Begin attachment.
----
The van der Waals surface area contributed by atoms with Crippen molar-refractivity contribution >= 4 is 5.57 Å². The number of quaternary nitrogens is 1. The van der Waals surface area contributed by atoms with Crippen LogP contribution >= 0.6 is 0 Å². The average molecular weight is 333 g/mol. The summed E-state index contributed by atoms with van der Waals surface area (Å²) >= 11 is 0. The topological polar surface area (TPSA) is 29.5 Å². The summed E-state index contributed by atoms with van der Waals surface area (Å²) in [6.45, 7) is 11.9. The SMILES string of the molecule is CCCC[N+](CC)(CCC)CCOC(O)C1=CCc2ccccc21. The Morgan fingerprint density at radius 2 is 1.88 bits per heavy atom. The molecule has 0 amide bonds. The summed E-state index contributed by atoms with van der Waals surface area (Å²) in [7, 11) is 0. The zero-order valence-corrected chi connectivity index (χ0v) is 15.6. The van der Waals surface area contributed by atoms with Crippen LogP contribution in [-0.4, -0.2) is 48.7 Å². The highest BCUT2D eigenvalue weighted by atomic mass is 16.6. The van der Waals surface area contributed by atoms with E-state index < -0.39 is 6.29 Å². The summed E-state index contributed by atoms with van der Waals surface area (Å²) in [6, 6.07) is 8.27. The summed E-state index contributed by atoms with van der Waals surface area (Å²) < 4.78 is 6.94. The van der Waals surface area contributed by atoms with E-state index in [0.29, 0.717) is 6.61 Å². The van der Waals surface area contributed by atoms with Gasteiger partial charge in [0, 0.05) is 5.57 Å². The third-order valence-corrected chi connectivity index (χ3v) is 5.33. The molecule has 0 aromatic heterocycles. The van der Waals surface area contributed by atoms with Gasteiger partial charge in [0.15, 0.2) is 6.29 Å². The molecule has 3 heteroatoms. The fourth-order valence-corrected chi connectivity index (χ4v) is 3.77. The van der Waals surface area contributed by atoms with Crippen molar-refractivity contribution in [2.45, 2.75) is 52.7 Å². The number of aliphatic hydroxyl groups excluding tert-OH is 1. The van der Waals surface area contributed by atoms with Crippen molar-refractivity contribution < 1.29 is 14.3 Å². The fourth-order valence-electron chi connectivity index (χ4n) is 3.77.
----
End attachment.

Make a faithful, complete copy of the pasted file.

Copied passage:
The van der Waals surface area contributed by atoms with Crippen molar-refractivity contribution >= 4 is 5.57 Å². The number of quaternary nitrogens is 1. The van der Waals surface area contributed by atoms with Crippen LogP contribution >= 0.6 is 0 Å². The average molecular weight is 333 g/mol. The summed E-state index contributed by atoms with van der Waals surface area (Å²) >= 11 is 0. The topological polar surface area (TPSA) is 29.5 Å². The summed E-state index contributed by atoms with van der Waals surface area (Å²) in [6.45, 7) is 11.9. The SMILES string of the molecule is CCCC[N+](CC)(CCC)CCOC(O)C1=CCc2ccccc21. The Morgan fingerprint density at radius 2 is 1.88 bits per heavy atom. The molecule has 0 amide bonds. The summed E-state index contributed by atoms with van der Waals surface area (Å²) in [7, 11) is 0. The zero-order valence-corrected chi connectivity index (χ0v) is 15.6. The van der Waals surface area contributed by atoms with Crippen LogP contribution in [-0.4, -0.2) is 48.7 Å². The highest BCUT2D eigenvalue weighted by atomic mass is 16.6. The van der Waals surface area contributed by atoms with E-state index < -0.39 is 6.29 Å². The summed E-state index contributed by atoms with van der Waals surface area (Å²) in [6, 6.07) is 8.27. The summed E-state index contributed by atoms with van der Waals surface area (Å²) < 4.78 is 6.94. The van der Waals surface area contributed by atoms with E-state index in [0.29, 0.717) is 6.61 Å². The van der Waals surface area contributed by atoms with Gasteiger partial charge in [0, 0.05) is 5.57 Å². The third-order valence-corrected chi connectivity index (χ3v) is 5.33. The molecule has 0 aromatic heterocycles. The van der Waals surface area contributed by atoms with Gasteiger partial charge in [0.15, 0.2) is 6.29 Å². The molecule has 3 heteroatoms. The fourth-order valence-corrected chi connectivity index (χ4v) is 3.77. The van der Waals surface area contributed by atoms with Crippen molar-refractivity contribution in [2.45, 2.75) is 52.7 Å². The number of aliphatic hydroxyl groups excluding tert-OH is 1. The van der Waals surface area contributed by atoms with Crippen molar-refractivity contribution < 1.29 is 14.3 Å². The fourth-order valence-electron chi connectivity index (χ4n) is 3.77.